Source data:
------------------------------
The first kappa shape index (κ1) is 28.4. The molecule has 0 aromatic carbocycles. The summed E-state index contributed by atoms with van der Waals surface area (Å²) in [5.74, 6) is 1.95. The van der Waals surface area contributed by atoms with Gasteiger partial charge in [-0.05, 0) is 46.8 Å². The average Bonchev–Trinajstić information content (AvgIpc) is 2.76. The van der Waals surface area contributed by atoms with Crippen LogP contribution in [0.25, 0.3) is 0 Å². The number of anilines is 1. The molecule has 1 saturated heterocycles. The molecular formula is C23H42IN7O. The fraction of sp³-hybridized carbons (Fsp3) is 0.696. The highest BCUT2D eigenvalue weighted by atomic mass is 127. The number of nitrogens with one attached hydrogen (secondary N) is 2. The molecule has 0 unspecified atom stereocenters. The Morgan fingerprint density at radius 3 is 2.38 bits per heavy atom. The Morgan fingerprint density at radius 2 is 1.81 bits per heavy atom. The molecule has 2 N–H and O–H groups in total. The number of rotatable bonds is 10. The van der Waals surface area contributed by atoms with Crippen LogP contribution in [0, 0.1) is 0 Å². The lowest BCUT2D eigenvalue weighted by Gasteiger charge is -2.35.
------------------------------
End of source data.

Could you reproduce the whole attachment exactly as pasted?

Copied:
The first kappa shape index (κ1) is 28.4. The molecule has 0 aromatic carbocycles. The summed E-state index contributed by atoms with van der Waals surface area (Å²) in [5.74, 6) is 1.95. The van der Waals surface area contributed by atoms with Gasteiger partial charge in [-0.05, 0) is 46.8 Å². The average Bonchev–Trinajstić information content (AvgIpc) is 2.76. The van der Waals surface area contributed by atoms with Crippen LogP contribution in [0.25, 0.3) is 0 Å². The number of anilines is 1. The molecule has 1 saturated heterocycles. The molecular formula is C23H42IN7O. The fraction of sp³-hybridized carbons (Fsp3) is 0.696. The highest BCUT2D eigenvalue weighted by atomic mass is 127. The number of nitrogens with one attached hydrogen (secondary N) is 2. The molecule has 0 unspecified atom stereocenters. The Morgan fingerprint density at radius 3 is 2.38 bits per heavy atom. The Morgan fingerprint density at radius 2 is 1.81 bits per heavy atom. The molecule has 2 N–H and O–H groups in total. The number of rotatable bonds is 10. The van der Waals surface area contributed by atoms with Crippen LogP contribution in [0, 0.1) is 0 Å². The lowest BCUT2D eigenvalue weighted by Gasteiger charge is -2.35.